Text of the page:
At one time, several years ago, there was a massive craze and desire for these types of brews to the point that breweries upon breweries were making their own versions, some more potent than others. And they really have a whiskey taste. As someone who doesn’t prefer drinking it as my first choice, it was difficult to get through these without tasting the strong bourbon flavor in every sip. While the bourbon barrel-aged frenzy has now subsided, many bars and stores sell them continuously because they are still wildly popular. So, if you can’t get a Jack and Coke, at least you can get a beer that tastes like Jack.

There’s not really a comprehensive option for Scotch, though, as its flavor profile doesn’t match up well with beer, but some have been aged in barrels that give it somewhat of the same taste. Ask your bartender for their recommendations.

Gin

One of the most fragrant hard spirits, gin, can also be consumed straight up or in a cocktail. The main flavors that are commonly present in gin include juniper berries, coriander, cinnamon, citrus, and ginger, but as many people will attest, the main flavor that they notice was that of a piney note. This of course is due to the juniper berries. So, what beers would correspond to this liquor?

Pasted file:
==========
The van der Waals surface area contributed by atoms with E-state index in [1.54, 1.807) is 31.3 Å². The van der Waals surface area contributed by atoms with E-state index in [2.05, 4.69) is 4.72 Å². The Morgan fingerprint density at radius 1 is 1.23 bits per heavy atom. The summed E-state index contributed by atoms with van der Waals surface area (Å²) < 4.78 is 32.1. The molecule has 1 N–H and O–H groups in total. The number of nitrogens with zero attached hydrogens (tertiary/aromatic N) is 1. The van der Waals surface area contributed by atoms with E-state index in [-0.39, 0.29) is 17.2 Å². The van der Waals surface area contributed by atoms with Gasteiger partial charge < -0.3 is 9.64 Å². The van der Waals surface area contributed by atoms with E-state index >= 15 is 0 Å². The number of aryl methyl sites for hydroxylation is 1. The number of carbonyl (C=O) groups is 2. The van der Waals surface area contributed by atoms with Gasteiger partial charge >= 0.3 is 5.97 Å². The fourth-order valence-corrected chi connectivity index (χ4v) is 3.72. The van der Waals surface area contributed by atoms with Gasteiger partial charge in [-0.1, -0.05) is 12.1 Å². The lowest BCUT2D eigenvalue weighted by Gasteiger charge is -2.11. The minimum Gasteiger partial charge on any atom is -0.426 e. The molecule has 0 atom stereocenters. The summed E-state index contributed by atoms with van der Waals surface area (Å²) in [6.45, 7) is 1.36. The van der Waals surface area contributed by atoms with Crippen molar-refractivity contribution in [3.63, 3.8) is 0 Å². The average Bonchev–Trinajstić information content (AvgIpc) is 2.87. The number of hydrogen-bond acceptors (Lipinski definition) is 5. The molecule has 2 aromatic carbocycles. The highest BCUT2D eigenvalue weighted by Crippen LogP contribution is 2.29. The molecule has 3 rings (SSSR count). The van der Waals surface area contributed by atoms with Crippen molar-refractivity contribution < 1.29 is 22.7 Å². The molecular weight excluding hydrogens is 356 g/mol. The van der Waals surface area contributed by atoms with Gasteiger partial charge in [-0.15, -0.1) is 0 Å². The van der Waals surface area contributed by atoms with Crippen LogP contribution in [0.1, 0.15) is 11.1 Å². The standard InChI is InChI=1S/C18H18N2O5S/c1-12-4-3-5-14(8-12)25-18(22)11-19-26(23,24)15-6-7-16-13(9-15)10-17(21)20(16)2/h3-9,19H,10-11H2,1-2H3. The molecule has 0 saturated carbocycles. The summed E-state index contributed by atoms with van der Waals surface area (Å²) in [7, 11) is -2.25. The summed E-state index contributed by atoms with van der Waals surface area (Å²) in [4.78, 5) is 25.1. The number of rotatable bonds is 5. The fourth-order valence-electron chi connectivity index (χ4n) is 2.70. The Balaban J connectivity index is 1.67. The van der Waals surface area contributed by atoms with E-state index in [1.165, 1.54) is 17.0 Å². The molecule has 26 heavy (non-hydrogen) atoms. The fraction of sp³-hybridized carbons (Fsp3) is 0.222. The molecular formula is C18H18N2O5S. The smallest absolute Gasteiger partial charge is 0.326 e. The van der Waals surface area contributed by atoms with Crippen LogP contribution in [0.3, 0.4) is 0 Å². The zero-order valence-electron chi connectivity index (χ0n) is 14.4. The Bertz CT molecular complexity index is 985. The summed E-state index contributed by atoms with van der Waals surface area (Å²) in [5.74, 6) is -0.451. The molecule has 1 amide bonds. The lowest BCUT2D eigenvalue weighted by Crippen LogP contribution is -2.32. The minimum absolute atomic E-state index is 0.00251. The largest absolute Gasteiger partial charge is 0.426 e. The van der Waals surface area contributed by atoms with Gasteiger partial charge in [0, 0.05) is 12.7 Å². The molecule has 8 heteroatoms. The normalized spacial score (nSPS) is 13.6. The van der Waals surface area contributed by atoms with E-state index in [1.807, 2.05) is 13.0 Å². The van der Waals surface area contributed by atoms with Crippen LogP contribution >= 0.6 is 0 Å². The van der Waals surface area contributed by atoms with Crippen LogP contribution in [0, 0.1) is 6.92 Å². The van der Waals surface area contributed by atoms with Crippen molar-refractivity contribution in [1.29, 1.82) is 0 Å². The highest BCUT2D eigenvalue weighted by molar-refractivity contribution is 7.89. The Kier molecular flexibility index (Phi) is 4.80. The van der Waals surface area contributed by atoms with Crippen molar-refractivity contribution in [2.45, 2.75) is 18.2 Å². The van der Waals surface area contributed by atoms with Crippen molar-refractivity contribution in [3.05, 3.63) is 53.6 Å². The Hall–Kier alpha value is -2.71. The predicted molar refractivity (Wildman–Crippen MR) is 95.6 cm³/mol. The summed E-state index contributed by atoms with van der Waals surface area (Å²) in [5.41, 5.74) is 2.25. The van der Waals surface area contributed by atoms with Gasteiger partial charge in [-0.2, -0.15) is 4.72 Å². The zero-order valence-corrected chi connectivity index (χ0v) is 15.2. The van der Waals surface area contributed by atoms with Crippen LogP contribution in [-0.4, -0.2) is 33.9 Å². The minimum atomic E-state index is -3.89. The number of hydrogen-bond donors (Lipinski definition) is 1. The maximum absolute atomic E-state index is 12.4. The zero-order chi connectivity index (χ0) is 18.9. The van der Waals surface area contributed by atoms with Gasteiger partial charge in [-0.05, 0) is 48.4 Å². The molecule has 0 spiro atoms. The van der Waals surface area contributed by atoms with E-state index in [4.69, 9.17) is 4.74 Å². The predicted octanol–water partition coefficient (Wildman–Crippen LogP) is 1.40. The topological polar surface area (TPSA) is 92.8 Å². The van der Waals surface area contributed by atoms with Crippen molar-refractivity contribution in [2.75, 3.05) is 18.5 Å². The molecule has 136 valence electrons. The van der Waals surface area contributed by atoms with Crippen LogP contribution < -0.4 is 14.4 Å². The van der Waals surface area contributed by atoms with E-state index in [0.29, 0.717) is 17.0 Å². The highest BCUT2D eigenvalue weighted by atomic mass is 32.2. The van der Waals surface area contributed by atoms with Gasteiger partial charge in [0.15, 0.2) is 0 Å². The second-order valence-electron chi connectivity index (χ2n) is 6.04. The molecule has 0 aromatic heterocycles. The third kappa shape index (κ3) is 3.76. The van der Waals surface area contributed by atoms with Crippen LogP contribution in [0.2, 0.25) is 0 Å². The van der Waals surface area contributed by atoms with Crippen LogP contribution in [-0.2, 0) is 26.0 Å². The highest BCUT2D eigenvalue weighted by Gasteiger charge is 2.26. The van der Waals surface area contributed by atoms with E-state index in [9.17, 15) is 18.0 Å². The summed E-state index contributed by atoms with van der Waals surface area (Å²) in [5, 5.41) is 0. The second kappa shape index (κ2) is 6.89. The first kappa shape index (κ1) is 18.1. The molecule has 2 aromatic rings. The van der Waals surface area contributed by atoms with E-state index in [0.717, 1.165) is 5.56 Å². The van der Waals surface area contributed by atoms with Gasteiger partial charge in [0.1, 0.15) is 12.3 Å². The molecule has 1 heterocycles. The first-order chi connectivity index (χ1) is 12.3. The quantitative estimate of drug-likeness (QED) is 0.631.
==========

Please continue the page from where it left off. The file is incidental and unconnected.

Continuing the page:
Gin
SOURCE: Pixabay

I thought you’d never ask! Pale ales, American pale ales, and India Pale ales all have a naturally piney and citrusy taste that results from the abundance of hops. Quick history lesson. Back in British Colonial days, beer was shipped from Britain to India, which was a long and arduous route. The thing about beer? It doesn’t like to stay in hot temperatures for extended periods of time. Unfortunately for the Brits in India, their beer was spoiled by the time it got to them. The solution? Add an ungodly amount of hops in the brewing process. This acted as a preservative and created what we know today as the India Pale Ale. But I digress. There are numerous varieties of hops used to make pale ales, so you might need to experiment with some that match up nicely to your favorite gin.

Vodka

Sorry, but you’re on your own with this one. Most people who drink vodka state that it’s usually tasteless; however, connoisseurs claim the tastes are present, but very subtle. Either way, if you’re a vodka drinker, it might be because it’s one of the healthiest liquors and in that regard, order an American pale lager. It’ll provide you with the least calories of any beer on the market.

Vodka
SOURCE: Pixabay

Should the unfortunate circumstance arrive where you’re not able to get the cocktail drink that you usually drink, here are some beers that correspond to their flavor profiles. Try to study them and their corresponding liquors so you know what to look out for on the beer menu.

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Zachary Holt

Zachary Holt

My name is Zachary Holt and I’m from Charleston, SC. I’ve been writing about and enjoying craft beer for over 10 years. It’s really been a passion of mine to be able to pursue a career in the craft beer industry. I am a certified hop head, but I am always willing to try beers of all varieties. He craft beer industry has been blossoming beautifully and will continue to do so. It’s a privilege to be along for the ride!